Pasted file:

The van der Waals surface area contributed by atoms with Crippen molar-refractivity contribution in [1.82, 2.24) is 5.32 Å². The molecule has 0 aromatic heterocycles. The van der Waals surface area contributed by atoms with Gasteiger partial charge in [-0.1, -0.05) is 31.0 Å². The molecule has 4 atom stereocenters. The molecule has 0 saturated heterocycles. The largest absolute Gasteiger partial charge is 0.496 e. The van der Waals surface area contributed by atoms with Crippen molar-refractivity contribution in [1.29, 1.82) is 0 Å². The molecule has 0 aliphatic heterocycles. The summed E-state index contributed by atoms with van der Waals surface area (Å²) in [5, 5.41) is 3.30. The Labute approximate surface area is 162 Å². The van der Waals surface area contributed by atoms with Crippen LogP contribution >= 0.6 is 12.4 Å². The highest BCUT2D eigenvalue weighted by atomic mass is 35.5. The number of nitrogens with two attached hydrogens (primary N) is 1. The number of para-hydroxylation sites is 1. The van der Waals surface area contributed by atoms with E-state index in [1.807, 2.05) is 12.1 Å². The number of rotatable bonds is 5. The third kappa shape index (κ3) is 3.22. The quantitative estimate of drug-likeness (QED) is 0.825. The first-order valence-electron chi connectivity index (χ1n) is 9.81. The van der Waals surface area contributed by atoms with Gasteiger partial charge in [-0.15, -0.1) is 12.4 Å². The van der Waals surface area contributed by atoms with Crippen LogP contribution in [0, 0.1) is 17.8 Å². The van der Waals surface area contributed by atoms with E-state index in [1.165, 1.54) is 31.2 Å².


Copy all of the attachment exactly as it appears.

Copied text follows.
The van der Waals surface area contributed by atoms with Crippen molar-refractivity contribution in [1.82, 2.24) is 5.32 Å². The molecule has 0 aromatic heterocycles. The van der Waals surface area contributed by atoms with Gasteiger partial charge in [-0.1, -0.05) is 31.0 Å². The molecule has 4 atom stereocenters. The molecule has 0 saturated heterocycles. The largest absolute Gasteiger partial charge is 0.496 e. The van der Waals surface area contributed by atoms with Crippen molar-refractivity contribution in [1.29, 1.82) is 0 Å². The molecule has 0 aliphatic heterocycles. The summed E-state index contributed by atoms with van der Waals surface area (Å²) in [5, 5.41) is 3.30. The Labute approximate surface area is 162 Å². The van der Waals surface area contributed by atoms with Crippen LogP contribution >= 0.6 is 12.4 Å². The highest BCUT2D eigenvalue weighted by atomic mass is 35.5. The number of nitrogens with two attached hydrogens (primary N) is 1. The number of para-hydroxylation sites is 1. The van der Waals surface area contributed by atoms with E-state index in [1.807, 2.05) is 12.1 Å². The number of rotatable bonds is 5. The third kappa shape index (κ3) is 3.22. The quantitative estimate of drug-likeness (QED) is 0.825. The first-order valence-electron chi connectivity index (χ1n) is 9.81. The van der Waals surface area contributed by atoms with Gasteiger partial charge in [-0.15, -0.1) is 12.4 Å². The van der Waals surface area contributed by atoms with Crippen LogP contribution in [0, 0.1) is 17.8 Å². The van der Waals surface area contributed by atoms with E-state index in [1.165, 1.54) is 31.2 Å².